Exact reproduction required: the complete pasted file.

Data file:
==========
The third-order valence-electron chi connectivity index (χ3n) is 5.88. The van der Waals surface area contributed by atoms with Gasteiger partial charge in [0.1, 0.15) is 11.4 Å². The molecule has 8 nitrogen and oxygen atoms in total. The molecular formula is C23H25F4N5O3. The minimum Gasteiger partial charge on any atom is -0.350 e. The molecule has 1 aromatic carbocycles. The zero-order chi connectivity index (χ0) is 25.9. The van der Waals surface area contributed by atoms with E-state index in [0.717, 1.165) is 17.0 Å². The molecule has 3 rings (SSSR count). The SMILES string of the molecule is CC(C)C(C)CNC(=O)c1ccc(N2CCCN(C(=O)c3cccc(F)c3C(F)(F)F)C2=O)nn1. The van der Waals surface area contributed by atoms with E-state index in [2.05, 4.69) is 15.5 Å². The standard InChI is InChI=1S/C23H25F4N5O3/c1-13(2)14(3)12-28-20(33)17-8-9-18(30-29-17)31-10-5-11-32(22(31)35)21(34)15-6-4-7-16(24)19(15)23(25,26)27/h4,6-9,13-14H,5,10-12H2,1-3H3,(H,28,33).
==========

The third-order valence-electron chi connectivity index (χ3n) is 5.88. The van der Waals surface area contributed by atoms with Gasteiger partial charge in [0.1, 0.15) is 11.4 Å². The molecule has 8 nitrogen and oxygen atoms in total. The molecular formula is C23H25F4N5O3. The minimum Gasteiger partial charge on any atom is -0.350 e. The molecule has 1 aromatic carbocycles. The zero-order chi connectivity index (χ0) is 25.9. The van der Waals surface area contributed by atoms with E-state index in [0.717, 1.165) is 17.0 Å². The molecule has 3 rings (SSSR count). The SMILES string of the molecule is CC(C)C(C)CNC(=O)c1ccc(N2CCCN(C(=O)c3cccc(F)c3C(F)(F)F)C2=O)nn1. The van der Waals surface area contributed by atoms with E-state index in [2.05, 4.69) is 15.5 Å². The standard InChI is InChI=1S/C23H25F4N5O3/c1-13(2)14(3)12-28-20(33)17-8-9-18(30-29-17)31-10-5-11-32(22(31)35)21(34)15-6-4-7-16(24)19(15)23(25,26)27/h4,6-9,13-14H,5,10-12H2,1-3H3,(H,28,33).